Making “The Olin Effect” Your Own

We talk a lot about “student agency” in these parts. But to be honest, most of what we label with those words are tepid substitutes for the real thing. As I Tweeted the other day, if these are the stories we’re writing in major education publications, the bar is set really low.

So, Thursday I sat in on a panel presentation that featured two students from Olin College of Engineering and two more from Hampshire College. The title was “Program Improvement Through Student Engagement,” which didn’t sound all that captivating. But since I’d heard about Olin a number of times, and since I had a younger family member who had just finished at Hampshire, and since my own presentation was scheduled for the next session in the room next door, I settled in to listen.

Really glad that I did.

For those not familiar with these two schools, they are outliers in the university narrative. Both give students almost total choice over the subjects they study and the ways the study them, to the point where kids create their own majors and most of their coursework. The kids at Hampshire then document their work in a digital portfolio, one of which you can see here. Dig around…it’s pretty interesting, and it will make you think about the possibilities. (This blog post is indicative of the work being done in the program.)

The Olin students shared their work to redesign their school library, and they both talked about how immersed they were in the work. But it was when they started talking about “The Olin Effect” that I got really interested:

olindelete
The Olin Effect:
 “The heightened state of engagement, creativity, and productivity that comes from taking control of your own education.”

Love. That.

I quickly snapped a picture of their slide and started creating a slide of my own to drop into my keynote (which, at that point, started in about 20 minutes.)

I found it interesting that one of the students from Olin said that what both amazed him and what he appreciated the most was the level of trust that he received from his teachers and his fellow students. He said it was without question the foundation for the good work that he and his team did.

At the end, I asked the panel whether or not they had had the experience of “taking control of your own education” before they got to their respective colleges. The two from Hampshire both came from very traditional settings in high school, but the two Olin kids said that they came from smaller schools that were somewhat innovative in their approach. Still, they hadn’t been granted the amount of freedom and agency that they found when they went to college. I followed up with “Would you have like to have had that in high school?” and they both said something to the effect of “Um…absolutely!”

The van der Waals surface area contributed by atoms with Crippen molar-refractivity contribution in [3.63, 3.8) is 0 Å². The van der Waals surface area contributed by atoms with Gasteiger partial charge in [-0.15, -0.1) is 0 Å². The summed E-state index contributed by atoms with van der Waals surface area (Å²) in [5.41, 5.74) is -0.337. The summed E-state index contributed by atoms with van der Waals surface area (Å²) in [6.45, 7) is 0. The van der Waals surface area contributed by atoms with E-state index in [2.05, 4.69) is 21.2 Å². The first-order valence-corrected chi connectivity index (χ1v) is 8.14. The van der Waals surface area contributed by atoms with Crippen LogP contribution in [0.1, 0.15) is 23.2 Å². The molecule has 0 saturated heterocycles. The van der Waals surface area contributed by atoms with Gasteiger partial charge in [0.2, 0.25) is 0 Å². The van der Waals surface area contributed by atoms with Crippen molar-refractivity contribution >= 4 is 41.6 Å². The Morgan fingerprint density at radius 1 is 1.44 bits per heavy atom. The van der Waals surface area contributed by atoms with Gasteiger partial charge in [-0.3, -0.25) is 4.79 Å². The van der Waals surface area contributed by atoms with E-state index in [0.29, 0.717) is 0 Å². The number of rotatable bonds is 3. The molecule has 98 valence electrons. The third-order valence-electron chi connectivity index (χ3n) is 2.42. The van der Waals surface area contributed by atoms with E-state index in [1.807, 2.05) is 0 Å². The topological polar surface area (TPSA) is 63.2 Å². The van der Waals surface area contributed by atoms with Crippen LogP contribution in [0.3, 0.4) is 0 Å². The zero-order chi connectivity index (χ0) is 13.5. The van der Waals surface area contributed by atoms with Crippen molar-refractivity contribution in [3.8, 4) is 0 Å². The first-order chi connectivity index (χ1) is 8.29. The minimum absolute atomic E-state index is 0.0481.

When I got to the Olin part of my own presentation, since much of my talk was about student agency, I asked my audience how many of them had ever experienced “The Olin Effect,” that flow and good work that comes out of doing something you really care about. Something that you CHOOSE to work on. Almost every hand went up. And then I made the point that everyone of us also encounters The Olin Effect when we’re like five and six years old and we’re in charge of our own explorations of the world. That time when the adults look at us and marvel at how intense and creative and persistent we are with our own learning. There’s not one among us who hasn’t lived it. And, importantly, there’s not a kid in our schools who hasn’t lived it at some point and who can’t live it again, given the freedom to do so.

But that’s the problem, right? “The Olin Effect” is the exception that happens when the conditions for powerful learning truly exist: freedom, choice, relevance, audience, passion, etc. In schools, unfortunately, it’s not the rule.

So here’s an idea. Make your own poster like the one above, but instead of “Olin,” put the name of your school in its place. And then figure out what you need to do to make your own students feel “The heightened state of engagement, creativity, and productivity that comes from taking control of your own education.”

I mean, seriously. Why wouldn’t we do that?


Originally published at Will Richardson.com

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